Kazimierz is a busy district known by tourists for its well-preserved Jewish monuments, but also among locals because of its lively bars, pubs and art galleries that are seemingly all over the place.
Here you’ll find here colourful murals and wall paintings, small restaurants and interesting art galleries showing exhibits by local artists. My favourite right now is the Qubic Art Gallery, located at 20 Dajwor Street. It’s run by a charming woman named Malgorzata Stawniak, who knows everything about Polish “gold” — also known as amber. You can listen to her amber stories while drinking coffee and eating homemade cake, as well as admire (and shop for!) beautiful jewellery made by her. (Pssst, you can also meet her on our Made In Krakow tour, which takes you into the shops of local Krakow artisans!)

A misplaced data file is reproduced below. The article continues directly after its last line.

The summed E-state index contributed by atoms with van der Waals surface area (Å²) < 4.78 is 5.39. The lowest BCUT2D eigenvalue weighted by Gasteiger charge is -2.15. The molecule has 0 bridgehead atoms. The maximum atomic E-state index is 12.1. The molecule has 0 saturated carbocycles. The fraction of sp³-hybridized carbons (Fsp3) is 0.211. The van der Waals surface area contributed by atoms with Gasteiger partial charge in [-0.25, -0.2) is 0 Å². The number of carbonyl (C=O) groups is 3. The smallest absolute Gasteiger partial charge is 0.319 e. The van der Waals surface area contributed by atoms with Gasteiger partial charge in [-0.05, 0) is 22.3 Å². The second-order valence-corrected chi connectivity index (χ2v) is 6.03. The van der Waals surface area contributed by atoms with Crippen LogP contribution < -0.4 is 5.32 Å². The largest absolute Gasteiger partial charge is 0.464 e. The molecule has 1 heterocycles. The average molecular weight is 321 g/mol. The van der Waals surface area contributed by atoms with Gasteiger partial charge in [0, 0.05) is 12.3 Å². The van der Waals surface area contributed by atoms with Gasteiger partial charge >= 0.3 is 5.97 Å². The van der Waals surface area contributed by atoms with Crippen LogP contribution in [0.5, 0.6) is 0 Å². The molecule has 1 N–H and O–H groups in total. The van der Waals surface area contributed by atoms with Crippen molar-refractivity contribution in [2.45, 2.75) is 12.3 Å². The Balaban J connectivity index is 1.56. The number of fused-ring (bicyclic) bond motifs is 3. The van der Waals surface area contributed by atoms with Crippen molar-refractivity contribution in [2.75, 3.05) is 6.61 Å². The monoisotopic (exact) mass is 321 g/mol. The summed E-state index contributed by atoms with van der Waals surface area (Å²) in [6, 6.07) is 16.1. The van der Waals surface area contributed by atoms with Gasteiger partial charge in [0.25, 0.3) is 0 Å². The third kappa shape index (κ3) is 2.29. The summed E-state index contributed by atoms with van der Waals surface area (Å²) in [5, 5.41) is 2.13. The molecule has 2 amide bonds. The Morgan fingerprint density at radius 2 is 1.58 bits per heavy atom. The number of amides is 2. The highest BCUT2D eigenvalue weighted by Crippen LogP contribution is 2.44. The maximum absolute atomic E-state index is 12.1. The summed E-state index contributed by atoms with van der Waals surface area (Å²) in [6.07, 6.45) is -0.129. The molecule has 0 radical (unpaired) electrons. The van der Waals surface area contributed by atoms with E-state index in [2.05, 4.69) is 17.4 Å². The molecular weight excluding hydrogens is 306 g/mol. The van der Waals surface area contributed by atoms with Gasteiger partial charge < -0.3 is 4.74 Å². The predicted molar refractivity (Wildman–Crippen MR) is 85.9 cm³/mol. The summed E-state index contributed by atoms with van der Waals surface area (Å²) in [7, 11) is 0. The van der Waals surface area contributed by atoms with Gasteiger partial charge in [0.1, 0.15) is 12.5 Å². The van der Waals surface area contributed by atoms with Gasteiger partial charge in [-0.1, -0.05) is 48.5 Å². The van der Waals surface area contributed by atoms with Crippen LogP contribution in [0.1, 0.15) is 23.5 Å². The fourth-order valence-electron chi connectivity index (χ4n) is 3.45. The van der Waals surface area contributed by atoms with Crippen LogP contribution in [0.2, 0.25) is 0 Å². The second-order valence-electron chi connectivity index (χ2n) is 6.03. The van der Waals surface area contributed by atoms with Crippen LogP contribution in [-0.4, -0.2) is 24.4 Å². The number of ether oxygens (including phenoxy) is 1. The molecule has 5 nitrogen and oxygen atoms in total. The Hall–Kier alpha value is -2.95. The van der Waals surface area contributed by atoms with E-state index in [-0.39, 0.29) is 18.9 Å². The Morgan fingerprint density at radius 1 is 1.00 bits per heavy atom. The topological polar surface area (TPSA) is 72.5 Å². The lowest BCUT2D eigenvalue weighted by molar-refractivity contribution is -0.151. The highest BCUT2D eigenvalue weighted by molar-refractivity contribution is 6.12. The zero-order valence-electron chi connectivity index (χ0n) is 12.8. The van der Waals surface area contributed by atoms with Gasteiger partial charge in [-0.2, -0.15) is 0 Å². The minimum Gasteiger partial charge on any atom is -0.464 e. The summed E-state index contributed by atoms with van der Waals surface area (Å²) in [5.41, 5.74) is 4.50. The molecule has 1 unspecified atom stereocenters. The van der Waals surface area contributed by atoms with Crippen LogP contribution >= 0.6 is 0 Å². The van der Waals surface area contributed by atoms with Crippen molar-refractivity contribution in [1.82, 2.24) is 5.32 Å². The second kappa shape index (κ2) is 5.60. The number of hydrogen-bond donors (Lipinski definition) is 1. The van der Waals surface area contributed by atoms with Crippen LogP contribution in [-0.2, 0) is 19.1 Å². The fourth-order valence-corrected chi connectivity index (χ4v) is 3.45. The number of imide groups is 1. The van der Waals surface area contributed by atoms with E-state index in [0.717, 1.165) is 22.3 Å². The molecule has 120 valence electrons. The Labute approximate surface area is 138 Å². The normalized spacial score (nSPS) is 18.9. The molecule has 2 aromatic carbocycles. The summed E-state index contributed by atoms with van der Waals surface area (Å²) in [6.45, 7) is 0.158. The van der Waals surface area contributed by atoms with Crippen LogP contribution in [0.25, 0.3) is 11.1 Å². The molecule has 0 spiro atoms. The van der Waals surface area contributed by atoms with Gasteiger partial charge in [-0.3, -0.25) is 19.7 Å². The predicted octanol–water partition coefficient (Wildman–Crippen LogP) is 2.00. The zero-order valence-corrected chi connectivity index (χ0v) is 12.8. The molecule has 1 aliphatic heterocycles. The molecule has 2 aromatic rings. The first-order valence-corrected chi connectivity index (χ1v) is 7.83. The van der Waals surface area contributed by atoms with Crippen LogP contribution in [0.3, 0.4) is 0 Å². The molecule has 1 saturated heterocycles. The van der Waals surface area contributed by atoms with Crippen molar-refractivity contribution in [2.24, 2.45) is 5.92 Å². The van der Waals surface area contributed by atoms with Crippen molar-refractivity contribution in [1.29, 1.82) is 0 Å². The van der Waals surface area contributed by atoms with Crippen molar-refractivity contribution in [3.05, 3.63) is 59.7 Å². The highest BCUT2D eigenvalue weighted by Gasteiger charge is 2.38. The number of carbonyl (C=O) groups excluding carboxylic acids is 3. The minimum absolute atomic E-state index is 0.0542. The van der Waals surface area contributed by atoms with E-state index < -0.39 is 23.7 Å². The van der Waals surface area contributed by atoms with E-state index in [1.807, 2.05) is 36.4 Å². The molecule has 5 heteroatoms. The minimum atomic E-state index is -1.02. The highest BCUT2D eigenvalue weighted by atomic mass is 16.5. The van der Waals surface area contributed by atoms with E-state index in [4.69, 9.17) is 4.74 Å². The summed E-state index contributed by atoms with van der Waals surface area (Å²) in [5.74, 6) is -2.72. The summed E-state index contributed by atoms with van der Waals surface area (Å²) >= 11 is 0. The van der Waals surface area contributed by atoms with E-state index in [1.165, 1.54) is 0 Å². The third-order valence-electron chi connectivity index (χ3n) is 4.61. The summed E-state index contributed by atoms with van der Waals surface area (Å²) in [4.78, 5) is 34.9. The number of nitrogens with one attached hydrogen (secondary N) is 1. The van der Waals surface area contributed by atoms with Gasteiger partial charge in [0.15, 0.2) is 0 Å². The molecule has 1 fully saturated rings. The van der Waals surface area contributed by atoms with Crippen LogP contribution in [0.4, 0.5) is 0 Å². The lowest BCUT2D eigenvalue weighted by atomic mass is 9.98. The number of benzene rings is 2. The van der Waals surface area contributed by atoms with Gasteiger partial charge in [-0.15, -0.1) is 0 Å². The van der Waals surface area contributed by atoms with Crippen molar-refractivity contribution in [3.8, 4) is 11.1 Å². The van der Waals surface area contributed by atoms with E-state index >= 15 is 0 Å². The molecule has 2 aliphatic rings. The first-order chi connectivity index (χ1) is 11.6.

With a bit of luck you can also attend some good jazz or blues concert in the same area, but there is no info about it anywhere so keep that tip for yourself as a #localsknow secret…
Walking through Krakow is like strolling through your very own open air museum. Around every corner you’ll find something of interest, whether it be a beautiful building or a cool food truck selling traditional Polish fare. Get to know the local way of life in this gorgeous city on a Krakow tour filled with history, culture, food, and even a bit of local lingo if you’re looking to learn it!